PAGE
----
Her success as a collegiate athlete led to a job with a mouthful of a job title, as she tells it, at Alma College: assistant athletic director, sports information director and assistant cross-country and track coach. “It was an unexpected entry into coaching. I was offered that based on my knowledge as a competitor, but then I realized how much fun [coaching] was, how much the process was something that became a new and exciting experience year after year after year.”

Along with her husband, Dave, an avid runner whom she met at the running specialty store Playmakers, Lisa moved to Traverse City in the late ’80s and began coaching thanks to former MSU teammate Polly Prouty Walker. Lisa started as a sprint coach, moving into distance running. Since then she’s coached nearly 40 seasons at Central High School, and is still at it. In recent years, she coached her daughter, Ellie, now in her second year at MSU and a member of the cross-country team.

“I am fortunate that I can still channel my competitive desires onto the kids that I coach and help them really achieve and improve and excel at the sport,” says Lisa, a 7-time marathon finisher. “I have the best of both worlds. I can still run, but I don’t have to worry about going fast anymore. I get to teach the kids how to go fast.”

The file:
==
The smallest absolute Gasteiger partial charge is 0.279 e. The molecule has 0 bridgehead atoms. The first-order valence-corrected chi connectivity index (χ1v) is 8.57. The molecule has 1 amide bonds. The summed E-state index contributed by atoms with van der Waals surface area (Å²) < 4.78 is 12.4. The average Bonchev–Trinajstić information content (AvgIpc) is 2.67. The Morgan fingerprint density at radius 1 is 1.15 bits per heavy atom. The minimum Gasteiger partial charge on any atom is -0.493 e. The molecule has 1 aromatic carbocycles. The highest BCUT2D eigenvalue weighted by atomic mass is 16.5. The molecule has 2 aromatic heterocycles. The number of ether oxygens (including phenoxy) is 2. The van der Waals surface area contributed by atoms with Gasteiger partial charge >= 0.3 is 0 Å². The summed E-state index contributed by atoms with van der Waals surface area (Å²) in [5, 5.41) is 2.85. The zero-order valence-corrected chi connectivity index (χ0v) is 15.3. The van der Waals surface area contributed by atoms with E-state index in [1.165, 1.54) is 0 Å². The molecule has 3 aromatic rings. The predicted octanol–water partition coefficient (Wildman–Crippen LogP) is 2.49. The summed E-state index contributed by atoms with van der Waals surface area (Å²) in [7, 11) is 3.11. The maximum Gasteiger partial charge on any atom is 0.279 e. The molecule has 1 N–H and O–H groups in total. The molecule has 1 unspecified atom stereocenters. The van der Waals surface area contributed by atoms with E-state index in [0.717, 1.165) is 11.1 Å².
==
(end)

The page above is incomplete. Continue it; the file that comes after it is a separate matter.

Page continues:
With older runners, she nurtures a love of lacing up the running shoes. Janice Beyer, a Traverse City runner, has worked with Lisa personally as well as watched her own high school daughter Chloe be coached by her.

“It had been a while since I had run, and with a milestone birthday coming up, I figured it was time yo get back out there,” says Beyer, who signed back on for a Couch to 5k running class Lisa taught. “Coach Lisa was so encouraging and enthusiastic that we all wanted to please her with our running triumphs. She was training to run the Boston Marathon at the time—what an inspiration to us!”